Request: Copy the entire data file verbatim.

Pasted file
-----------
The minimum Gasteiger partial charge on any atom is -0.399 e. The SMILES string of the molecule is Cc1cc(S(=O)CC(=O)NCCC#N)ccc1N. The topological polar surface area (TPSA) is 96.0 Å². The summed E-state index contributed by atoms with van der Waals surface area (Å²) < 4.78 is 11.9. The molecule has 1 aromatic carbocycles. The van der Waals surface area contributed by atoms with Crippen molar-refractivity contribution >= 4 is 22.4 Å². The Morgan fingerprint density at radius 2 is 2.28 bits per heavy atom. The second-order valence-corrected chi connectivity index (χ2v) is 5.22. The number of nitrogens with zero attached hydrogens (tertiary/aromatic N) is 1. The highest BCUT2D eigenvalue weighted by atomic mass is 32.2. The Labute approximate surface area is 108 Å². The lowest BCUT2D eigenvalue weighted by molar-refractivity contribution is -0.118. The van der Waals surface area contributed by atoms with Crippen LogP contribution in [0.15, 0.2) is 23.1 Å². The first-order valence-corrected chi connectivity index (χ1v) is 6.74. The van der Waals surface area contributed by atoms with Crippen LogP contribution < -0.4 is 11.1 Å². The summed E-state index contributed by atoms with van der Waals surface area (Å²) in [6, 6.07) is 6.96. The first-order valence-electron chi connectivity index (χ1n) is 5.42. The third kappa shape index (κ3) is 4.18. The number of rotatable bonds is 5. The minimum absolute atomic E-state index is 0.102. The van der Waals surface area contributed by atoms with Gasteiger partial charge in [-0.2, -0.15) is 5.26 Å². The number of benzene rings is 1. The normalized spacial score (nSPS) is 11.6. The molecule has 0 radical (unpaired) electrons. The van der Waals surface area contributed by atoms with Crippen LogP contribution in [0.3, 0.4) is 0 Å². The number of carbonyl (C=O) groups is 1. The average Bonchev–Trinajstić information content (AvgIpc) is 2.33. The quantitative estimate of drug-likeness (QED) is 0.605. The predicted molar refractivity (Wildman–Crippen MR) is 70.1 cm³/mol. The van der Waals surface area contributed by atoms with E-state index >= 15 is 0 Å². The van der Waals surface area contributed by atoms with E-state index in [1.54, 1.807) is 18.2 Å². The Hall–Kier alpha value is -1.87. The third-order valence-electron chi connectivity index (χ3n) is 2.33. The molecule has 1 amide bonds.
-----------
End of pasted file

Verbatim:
The minimum Gasteiger partial charge on any atom is -0.399 e. The SMILES string of the molecule is Cc1cc(S(=O)CC(=O)NCCC#N)ccc1N. The topological polar surface area (TPSA) is 96.0 Å². The summed E-state index contributed by atoms with van der Waals surface area (Å²) < 4.78 is 11.9. The molecule has 1 aromatic carbocycles. The van der Waals surface area contributed by atoms with Crippen molar-refractivity contribution >= 4 is 22.4 Å². The Morgan fingerprint density at radius 2 is 2.28 bits per heavy atom. The second-order valence-corrected chi connectivity index (χ2v) is 5.22. The number of nitrogens with zero attached hydrogens (tertiary/aromatic N) is 1. The highest BCUT2D eigenvalue weighted by atomic mass is 32.2. The Labute approximate surface area is 108 Å². The lowest BCUT2D eigenvalue weighted by molar-refractivity contribution is -0.118. The van der Waals surface area contributed by atoms with Crippen LogP contribution in [0.15, 0.2) is 23.1 Å². The first-order valence-corrected chi connectivity index (χ1v) is 6.74. The van der Waals surface area contributed by atoms with Crippen LogP contribution < -0.4 is 11.1 Å². The summed E-state index contributed by atoms with van der Waals surface area (Å²) in [6, 6.07) is 6.96. The first-order valence-electron chi connectivity index (χ1n) is 5.42. The third kappa shape index (κ3) is 4.18. The number of rotatable bonds is 5. The minimum absolute atomic E-state index is 0.102. The van der Waals surface area contributed by atoms with Gasteiger partial charge in [-0.2, -0.15) is 5.26 Å². The number of benzene rings is 1. The normalized spacial score (nSPS) is 11.6. The molecule has 0 radical (unpaired) electrons. The van der Waals surface area contributed by atoms with Crippen LogP contribution in [0.3, 0.4) is 0 Å². The number of carbonyl (C=O) groups is 1. The average Bonchev–Trinajstić information content (AvgIpc) is 2.33. The quantitative estimate of drug-likeness (QED) is 0.605. The predicted molar refractivity (Wildman–Crippen MR) is 70.1 cm³/mol. The van der Waals surface area contributed by atoms with E-state index >= 15 is 0 Å². The van der Waals surface area contributed by atoms with E-state index in [1.54, 1.807) is 18.2 Å². The Hall–Kier alpha value is -1.87. The third-order valence-electron chi connectivity index (χ3n) is 2.33. The molecule has 1 amide bonds.